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I have a sphere of radius $R_{s}$, and I would like to pick random points in its volume with uniform probability. How can I do so while preventing any sort of clustering around poles or the center of the sphere?

Since I’m unable to answer my own question, here’s another solution:

Using the strategy suggested by Wolfram MathWorld for picking points on the surface of a sphere: Let $\theta$ be randomly distributed real numbers over the interval $[0,2\pi]$, let $\phi=\arccos(2v−1)$ where $v$ is a random real number over the interval $[0,1]$, and let $r=R_s (\mathrm{rand}(0,1))^\frac13$. Converting from spherical coordinates, a random point in $(x,y,z)$ inside the sphere would therefore be: $((r\cos(\theta)\sin(\phi)),(r\sin(\theta)\sin(\phi)),(r\cos(\phi)))$.

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A quick test with a few thousand points in the unit sphere appears to show no clustering. However, I’d appreciate any feedback if someone sees a problem with this approach.

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Let’s say your sphere is centered at the origin $(0,0,0)$.

For the distance $D$ from the origin of your random pointpoint, note that you want $P(D \le r) = \left(\frac{r}{R_s}\right)^3$. Thus if $U$ is uniformly distributed between 0 and 1, taking $D = R_s U^{1/3}$ will do the trick.

For the direction, a useful fact is that if $X_1, X_2, X_3$ are independent normal random variables with mean 0 and variance 1, then

$$\frac{1}{\sqrt{X_1^2 + X_2^2 + X_3^2}} (X_1, X_2, X_3)$$

is uniformly distributed on (the surface of) the unit sphere. You can generate normal random variables from uniform ones in various ways; the Box-Muller algorithm is a nice simple approach.

So if you choose $U$ uniformly distributed between 0 and 1, and $X_1, X_2, X_3$ iid standard normal and independent of $U$, then

$$\frac{R_s U^{1/3}}{\sqrt{X_1^2 + X_2^2 + X_3^2}} (X_1, X_2, X_3)$$

would produce a uniformly distributed point inside the ball of radius $R_s$.

An alternative method in $3$ dimensions:

Step 1: Take $x, y, $ and $z$ each uniform on $[-r_s, r_s]$.

Step 2: If $x^2+y^2+z^2\leq r_s^2$, stop. If not, throw them away and return to step $1$.

Your success probability each time is given by the volume of the sphere over the volume of the cube, which is about $0.52$. So you’ll require slightly more than $2$ samples on average.

If you’re in higher dimensions, this is not a very efficient process at all, because in a large number of dimensions a random point from the cube is probably not in the sphere (so you’ll have to take many points before you get a success). In that case a modified version of Nate’s algorithm would be the way to go.

Nate and Kevin already answered the two I knew. Recalling this and this, I think that another way to generate a uniform distribution over the sphere surface would be to generate a uniform distribution over the vertical cylinder enclosing the sphere, and then project horizontally.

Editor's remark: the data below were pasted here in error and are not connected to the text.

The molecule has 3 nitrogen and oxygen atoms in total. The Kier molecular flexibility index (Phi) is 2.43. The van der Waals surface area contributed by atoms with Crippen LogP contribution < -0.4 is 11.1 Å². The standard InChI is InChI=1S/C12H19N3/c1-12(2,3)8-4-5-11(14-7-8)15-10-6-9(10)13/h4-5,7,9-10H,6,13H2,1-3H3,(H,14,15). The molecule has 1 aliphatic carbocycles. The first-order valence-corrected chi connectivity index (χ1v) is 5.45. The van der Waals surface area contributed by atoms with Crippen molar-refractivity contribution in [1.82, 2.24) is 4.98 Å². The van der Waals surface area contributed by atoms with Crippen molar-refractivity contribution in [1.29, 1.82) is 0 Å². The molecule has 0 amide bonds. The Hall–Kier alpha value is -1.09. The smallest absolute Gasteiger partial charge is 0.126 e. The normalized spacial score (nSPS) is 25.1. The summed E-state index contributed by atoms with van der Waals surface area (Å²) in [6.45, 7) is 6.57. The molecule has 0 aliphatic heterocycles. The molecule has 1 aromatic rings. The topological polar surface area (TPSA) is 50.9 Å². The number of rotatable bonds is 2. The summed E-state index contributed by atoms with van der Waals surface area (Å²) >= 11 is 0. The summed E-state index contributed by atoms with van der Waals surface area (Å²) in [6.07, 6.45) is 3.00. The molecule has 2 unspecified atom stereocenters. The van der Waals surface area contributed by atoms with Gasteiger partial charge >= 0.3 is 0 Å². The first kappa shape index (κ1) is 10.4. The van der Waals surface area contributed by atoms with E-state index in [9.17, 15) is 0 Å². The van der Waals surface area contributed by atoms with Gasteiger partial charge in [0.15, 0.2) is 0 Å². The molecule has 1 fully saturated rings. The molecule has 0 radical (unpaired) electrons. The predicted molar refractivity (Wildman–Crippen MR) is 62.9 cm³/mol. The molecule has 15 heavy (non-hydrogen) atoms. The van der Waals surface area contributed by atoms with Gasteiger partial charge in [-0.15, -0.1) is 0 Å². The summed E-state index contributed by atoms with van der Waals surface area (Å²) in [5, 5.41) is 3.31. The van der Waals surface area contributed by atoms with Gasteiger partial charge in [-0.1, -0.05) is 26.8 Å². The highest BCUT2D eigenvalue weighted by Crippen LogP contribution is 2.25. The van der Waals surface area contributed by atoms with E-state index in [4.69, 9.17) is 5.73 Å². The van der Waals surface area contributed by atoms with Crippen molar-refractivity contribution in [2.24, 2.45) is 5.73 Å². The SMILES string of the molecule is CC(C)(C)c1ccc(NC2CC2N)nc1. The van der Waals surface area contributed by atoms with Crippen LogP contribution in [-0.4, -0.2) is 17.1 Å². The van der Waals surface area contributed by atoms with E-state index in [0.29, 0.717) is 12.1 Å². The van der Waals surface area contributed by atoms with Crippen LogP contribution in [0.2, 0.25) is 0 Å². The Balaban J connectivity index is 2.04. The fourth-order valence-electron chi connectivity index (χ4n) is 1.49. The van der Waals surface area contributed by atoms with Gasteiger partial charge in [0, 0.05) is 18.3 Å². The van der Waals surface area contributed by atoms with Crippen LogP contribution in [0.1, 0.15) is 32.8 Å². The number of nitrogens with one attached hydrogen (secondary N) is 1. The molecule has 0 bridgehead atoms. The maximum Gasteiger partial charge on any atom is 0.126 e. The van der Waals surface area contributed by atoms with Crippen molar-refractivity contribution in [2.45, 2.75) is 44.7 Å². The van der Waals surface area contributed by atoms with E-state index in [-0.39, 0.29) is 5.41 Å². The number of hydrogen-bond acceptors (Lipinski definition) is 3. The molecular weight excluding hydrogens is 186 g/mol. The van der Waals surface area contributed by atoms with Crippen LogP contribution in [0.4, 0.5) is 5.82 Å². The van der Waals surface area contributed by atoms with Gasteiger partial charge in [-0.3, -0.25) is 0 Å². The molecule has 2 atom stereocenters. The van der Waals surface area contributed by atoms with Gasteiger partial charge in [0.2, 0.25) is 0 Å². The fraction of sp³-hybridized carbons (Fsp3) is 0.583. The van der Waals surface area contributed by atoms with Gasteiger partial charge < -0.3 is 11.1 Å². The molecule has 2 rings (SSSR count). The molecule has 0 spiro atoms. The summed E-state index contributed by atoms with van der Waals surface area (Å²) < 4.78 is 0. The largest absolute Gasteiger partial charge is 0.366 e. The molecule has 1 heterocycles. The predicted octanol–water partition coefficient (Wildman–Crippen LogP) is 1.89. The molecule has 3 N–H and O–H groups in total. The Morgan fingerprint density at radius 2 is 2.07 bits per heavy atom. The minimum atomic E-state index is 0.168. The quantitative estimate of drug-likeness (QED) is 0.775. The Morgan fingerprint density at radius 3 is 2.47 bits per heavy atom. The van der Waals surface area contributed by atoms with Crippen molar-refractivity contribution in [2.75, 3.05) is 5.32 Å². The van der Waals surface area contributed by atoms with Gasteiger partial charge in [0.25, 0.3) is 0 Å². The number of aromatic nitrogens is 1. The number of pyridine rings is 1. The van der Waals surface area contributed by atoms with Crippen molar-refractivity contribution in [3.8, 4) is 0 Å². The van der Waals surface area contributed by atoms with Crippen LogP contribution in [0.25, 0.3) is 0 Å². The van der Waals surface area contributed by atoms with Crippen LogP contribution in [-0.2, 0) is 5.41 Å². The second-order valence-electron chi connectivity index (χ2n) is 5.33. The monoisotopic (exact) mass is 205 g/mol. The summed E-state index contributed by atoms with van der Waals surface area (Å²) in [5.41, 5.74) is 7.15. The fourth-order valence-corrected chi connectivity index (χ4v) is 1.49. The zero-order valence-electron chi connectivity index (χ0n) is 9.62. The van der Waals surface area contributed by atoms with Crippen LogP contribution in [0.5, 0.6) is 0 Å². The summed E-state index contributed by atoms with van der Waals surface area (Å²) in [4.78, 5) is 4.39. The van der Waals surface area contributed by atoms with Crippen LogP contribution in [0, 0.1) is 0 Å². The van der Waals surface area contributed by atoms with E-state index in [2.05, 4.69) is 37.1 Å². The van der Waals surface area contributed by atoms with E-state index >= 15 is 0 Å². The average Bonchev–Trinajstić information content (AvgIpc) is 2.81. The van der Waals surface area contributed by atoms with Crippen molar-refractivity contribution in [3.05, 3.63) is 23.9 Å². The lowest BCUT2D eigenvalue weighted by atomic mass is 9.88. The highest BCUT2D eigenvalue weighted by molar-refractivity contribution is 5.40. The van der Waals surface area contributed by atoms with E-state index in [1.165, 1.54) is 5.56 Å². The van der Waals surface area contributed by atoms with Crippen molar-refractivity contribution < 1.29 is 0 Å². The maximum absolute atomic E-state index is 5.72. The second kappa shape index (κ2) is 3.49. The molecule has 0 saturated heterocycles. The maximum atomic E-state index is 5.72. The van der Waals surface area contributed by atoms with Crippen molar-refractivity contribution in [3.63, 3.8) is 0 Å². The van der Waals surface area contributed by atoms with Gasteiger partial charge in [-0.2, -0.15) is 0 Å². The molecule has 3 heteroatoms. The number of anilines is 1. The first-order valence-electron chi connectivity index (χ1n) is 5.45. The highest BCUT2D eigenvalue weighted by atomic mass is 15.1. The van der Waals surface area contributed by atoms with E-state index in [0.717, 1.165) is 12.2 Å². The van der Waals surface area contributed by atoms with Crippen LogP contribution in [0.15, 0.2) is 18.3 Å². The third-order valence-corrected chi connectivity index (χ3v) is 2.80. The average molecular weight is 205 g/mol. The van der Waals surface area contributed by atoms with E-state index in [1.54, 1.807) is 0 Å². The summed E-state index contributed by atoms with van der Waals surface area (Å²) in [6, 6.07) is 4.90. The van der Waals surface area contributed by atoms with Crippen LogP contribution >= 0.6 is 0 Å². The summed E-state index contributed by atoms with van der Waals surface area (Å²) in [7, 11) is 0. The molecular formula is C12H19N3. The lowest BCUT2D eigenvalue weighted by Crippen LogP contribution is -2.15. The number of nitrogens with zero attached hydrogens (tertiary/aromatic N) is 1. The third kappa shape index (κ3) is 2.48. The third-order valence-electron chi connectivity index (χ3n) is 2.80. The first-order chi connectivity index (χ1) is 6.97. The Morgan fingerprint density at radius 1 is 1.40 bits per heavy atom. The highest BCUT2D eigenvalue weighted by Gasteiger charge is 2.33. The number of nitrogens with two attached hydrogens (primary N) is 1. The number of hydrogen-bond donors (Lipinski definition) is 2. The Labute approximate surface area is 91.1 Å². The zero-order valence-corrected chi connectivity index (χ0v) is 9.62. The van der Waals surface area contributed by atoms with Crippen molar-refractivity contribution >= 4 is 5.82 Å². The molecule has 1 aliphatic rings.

That is, generate $z \sim U[-R,R]$, $\theta \sim U[0,2\pi]$, and then $x=\sqrt{R^2-z^2} \cos(\theta)$, $y=\sqrt{R^2-z^2} \sin(\theta)$. This (if I’m not mistaken) gives a uniform distribution over the sphere surface. Then, apply Nate’s recipe to get a uniform distribution over the sphere volume.

This method is a little simpler (and more efficient) than the accepted answer, though it’s not generalizable to other dimensions.

I just want to add a small derivation to leonbloy’s answer, which uses calculus instead of geometrical intuition. Changing from cartesian $(x,y,z)$ to spherical $(r,\theta,\phi)$ coordinates, we have for the volume element

$$dx dy dz =r^2 \sin \theta ~ dr d\theta d\phi$$

The coordinates $(r,\theta,\phi)$ don’t work for a uniform distribution because we still have a non-constant factor in front of $dr d\theta d\phi$ (see “EDIT” at the bottom, if you do not see why they don’t work). Therefore we introduce

$$u=-\cos \theta \Rightarrow du= \sin \theta d\theta$$

$$\lambda=r^3/R^3 \Rightarrow d \lambda=\frac{3}{R^3}r^2dr$$

with which we obtain an expression with a constant pre-factor

$$dx dy dz= \frac{R^3}{3} d\lambda du d\phi$$

The range of our variables is $\lambda \in [0,1], ~u \in [-1,1], \phi \in [0, 2\pi) $. Choosing those numbers uniformly we get cartesian coordinates

$$

\begin{align}

x&=r \sin(\theta) \cos (\phi) =&R \lambda^{1/3} \sqrt{1-u^2}\cos(\phi)\\

y&=r \sin(\theta) \sin (\phi) =&R \lambda^{1/3} \sqrt{1-u^2}\sin(\phi) \\

z&=r \cos (\theta)=&R \lambda^{1/3} u

\end{align}

$$

EDIT: I want to add an argument why we want a constant prefactor in front of $d\lambda du d\phi$.

Consider the one dimensional case (uniform distribution of points on the line $[0,L]$). For $0<x<L$ the probability to find a point in $(x,x+dx)$ is $P(x)dx$. Since we assume a uniform probability, $P(x)$ has to be $P(x)=1/L$, and hence the probability $P(x)dx=dx/L$ is directly proportional to the volume element $dV=dx$.

Now consider we have a variable $y$, for which we do not know the probability density $Q(y)$ but we know that the volume element is $dV=dx=c dy$ with some constant $c$. Furthermore, we know that $Q(y)dy$ has to be $P(x)dx$ (by definition of probability density). Hence $Q(y)=P(x)dx/dy=c$.

In summary we have shown:

“Variable $y$ is uniformly distributed” $\Leftrightarrow$ “The volume element is $dV=c dy$ for some constant $c$. (For the correct normalization of the probability density the value of $c$ is not arbitrary)

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